When I was a teenager, I was an artist. Painting was a therapeutic release for me. It helped me to outwardly express in a positive manner my inner anguish, anger and pain from abuse and other traumatic experiences in my life. It was part of my normal to paint and create something on canvas; expressing the emotions that I need to; and then repaint the canvas white and do something else.

I do not own any artwork from that period in my life. This is probably a good thing, as seeing some of the things that I created, might take me back to dark places and thoughts that while I have worked on, could cause me to be in a bad place.

Painting was always a therapeutic process for me. I did not paint to become a working artist or to sell anything. I painted for myself, to help myself work through what I needed to work through, all the displaced emotion that I had built up inside of me.

At some point in my life, art and trauma became intertwined in my brain; and it hit its peak in March 2005, when my grandpa was diagnosed with end stage cancer that progressed rather quickly; we lost him in July 2005.

During March 2005, I was already in college and I was enrolled in several art classes. It was during that time that I created my last “finished” art piece. I implemented several new techniques when I created my piece, and used a larger size canvas than I was accustomed to. Due to family circumstances and my helping to care for my grandfather during his final months here on earth, I needed to get my emotions out on canvas prior to going back to where my father and grandparents live; as I was unable to do so for the 4 months we took care of him.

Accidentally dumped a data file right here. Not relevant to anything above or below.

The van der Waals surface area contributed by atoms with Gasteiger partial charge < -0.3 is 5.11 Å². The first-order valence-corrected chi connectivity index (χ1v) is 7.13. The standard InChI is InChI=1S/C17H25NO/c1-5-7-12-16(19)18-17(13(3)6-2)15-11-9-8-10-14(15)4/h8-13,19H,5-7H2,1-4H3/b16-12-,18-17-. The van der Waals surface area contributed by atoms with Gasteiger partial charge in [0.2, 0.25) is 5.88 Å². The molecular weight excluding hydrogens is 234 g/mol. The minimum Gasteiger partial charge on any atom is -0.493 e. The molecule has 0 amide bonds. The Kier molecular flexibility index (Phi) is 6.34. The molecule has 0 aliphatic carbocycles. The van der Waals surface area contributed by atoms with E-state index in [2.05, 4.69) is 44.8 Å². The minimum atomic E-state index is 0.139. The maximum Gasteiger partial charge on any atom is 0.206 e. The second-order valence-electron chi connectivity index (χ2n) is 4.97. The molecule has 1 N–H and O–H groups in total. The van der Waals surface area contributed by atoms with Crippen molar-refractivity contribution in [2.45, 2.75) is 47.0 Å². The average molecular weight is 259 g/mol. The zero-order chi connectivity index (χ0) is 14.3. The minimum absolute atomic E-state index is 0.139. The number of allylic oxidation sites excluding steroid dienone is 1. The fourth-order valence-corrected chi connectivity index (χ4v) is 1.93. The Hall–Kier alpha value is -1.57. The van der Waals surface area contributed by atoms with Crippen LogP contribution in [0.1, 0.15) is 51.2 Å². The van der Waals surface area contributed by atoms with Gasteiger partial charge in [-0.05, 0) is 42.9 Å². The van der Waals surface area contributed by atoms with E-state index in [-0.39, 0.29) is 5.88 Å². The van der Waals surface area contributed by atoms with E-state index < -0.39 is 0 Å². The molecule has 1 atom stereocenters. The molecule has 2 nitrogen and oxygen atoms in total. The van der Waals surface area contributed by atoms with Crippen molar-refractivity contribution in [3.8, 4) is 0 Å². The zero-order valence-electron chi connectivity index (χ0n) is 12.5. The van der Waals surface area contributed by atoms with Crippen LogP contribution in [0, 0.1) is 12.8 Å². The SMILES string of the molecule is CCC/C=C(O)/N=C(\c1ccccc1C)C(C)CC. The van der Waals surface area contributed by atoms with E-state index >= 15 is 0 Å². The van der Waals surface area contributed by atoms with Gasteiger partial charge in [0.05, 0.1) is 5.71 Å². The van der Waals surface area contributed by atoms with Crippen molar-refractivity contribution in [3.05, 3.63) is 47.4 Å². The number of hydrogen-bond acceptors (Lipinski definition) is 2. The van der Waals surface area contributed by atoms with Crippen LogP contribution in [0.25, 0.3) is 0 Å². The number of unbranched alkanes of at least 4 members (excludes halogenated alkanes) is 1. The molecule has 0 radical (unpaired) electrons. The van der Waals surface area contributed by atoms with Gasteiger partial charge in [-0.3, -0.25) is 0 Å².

The process of working on this painting was very therapeutic for me, and you can see the all the emotions and hope in the piece.

In the time since losing my grandpa in July 2005 till February 2012, I did not “finish” another art piece. I had one piece that I had worked on the year after I lost my grandpa but I could not finish it.

I had a “painter’s block”. The ideas were there. My mind is often filled with a thought or idea here or there. I could not start or finish anything.

There is this connection in my brain, between painting and trauma and pain and loss. They are all intertwined. When I try to paint I go back to the loss or the pain or previous traumas; like the process and everything goes hand in hand. Processing and expressing emotions are one.

Between losing Greg andFebruary of 2012 (23 months), I did not pick up a paintbrush and dappled in acrylics on a canvas to create a piece of art. I have done a few crafty things like putting blue paint on a canvas and writing a phrase over it that Greg always encouraged me with or covering a wooden frame with one color of paint (neither of which is “painting”) and I have done several other creative things (such as writing, blogging and crocheting, and creating things to decorate Greg’s grave) and recently, messed around with oil pastels just to mess with, but as for actually “painting” and creating a work of art, that is another story.

At first, after Greg’s accident I was just processing everything, instead of needed to express everything. That is a difference for me in experiencing sudden loss with Greg and anticipated loss with my grandfather.